There is only one other fact that attention should be called to this time. The complaint case, the chronology of which Mr. Toland has given with respect to its getting into court, it will be noted did not hold up the election, you see. The election was held, notwithstanding that the complaint case had not yet been disposed of by the court. The delay after the original election was held was not due
. to the pendency of the complaint case but due to the pendency of the suit in the circuit court which was finally decided by the Supreme Court and filed by the I. B. E. W. to prevent the holding of the run-off.
Mr. MURDOCK. Mr. Chairman, may I straighten myself out and ask Mr. Fahy this question: If a request has been made for an election, such as was made in this case, and then a complaint case is filed, isn't it the policy of the Board, and hasn't it been the policy of the Board, to dispose of the complaint case prior to the election?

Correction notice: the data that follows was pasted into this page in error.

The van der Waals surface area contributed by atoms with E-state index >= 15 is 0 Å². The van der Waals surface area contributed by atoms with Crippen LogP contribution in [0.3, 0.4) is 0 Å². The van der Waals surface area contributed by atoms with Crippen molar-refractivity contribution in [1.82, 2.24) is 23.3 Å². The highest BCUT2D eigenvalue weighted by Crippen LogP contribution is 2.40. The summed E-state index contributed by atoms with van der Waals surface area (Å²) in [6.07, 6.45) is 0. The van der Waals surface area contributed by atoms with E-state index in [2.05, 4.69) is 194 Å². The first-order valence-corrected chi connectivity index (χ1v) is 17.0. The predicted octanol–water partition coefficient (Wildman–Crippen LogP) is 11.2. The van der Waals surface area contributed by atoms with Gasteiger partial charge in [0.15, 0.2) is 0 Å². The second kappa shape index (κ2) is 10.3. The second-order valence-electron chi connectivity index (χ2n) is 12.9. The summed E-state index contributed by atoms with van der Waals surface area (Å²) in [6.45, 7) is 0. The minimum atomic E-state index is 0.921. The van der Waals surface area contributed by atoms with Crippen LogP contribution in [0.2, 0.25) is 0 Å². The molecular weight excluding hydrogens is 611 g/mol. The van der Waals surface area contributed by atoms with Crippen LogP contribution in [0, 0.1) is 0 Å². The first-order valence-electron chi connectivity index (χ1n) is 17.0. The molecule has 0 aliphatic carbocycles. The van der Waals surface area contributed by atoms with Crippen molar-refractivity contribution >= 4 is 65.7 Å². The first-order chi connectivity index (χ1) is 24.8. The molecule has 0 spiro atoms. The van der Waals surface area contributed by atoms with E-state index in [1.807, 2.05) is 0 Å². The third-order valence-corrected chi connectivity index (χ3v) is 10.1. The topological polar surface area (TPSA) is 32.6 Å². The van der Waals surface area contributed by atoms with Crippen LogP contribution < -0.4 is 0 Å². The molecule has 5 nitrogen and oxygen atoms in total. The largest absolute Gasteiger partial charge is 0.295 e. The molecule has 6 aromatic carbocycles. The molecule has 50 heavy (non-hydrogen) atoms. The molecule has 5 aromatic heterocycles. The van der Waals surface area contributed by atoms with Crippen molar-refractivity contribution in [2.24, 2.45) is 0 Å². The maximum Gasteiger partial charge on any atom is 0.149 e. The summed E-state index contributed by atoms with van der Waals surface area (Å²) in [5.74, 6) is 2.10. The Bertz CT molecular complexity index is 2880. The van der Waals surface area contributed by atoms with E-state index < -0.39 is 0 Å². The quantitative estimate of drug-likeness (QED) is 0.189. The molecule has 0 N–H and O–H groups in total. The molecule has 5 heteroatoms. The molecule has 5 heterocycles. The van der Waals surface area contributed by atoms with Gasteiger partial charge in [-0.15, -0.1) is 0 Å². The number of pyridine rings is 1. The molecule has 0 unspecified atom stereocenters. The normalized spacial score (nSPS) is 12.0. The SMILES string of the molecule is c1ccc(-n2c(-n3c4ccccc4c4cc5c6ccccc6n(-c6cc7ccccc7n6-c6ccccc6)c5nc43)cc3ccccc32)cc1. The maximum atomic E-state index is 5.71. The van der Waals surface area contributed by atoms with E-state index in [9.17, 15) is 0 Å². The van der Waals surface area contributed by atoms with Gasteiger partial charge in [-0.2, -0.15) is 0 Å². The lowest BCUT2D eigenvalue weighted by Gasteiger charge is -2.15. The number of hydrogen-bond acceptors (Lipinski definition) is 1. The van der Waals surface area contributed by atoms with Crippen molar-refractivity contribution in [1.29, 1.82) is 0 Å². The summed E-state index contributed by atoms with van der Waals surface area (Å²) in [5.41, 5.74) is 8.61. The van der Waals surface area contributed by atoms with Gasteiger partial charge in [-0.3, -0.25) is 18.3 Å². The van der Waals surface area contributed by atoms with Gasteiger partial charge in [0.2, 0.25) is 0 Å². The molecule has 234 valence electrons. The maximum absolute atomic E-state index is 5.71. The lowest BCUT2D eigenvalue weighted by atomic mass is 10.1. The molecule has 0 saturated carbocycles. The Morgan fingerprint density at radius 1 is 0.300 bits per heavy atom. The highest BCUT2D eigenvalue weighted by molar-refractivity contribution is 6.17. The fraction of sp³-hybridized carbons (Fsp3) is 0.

Mr. Fahy. Yes; unless the union that asks for the election is willing that the election be held notwithstanding the pendency of a complaint case. Now, that was the situation here. Neither union wanted the election delayed because of the pendency of the complaint case, and it was not delayed.
Mr. MURDOCK. As I understood Mr. Toland, the complaint case was disposed of before the election was held.
Nr. Fahy. By the Board but not by the court, that is correct.
Mr. MURDOCK. It seemed to me that in former evidence it was developed that it would be rather futile to hold an election after the filing of a complaint case with reference to the company domination of a union until that question has first been settled, am I right in that?
Mr. Fahy. You are right in that.
Mr. MURDOCK. And that was the status here, that you had a complaint case pending as well as a request for election and the complaint case had to do with company domination of the independent union.
Mr. Fahy. That is right.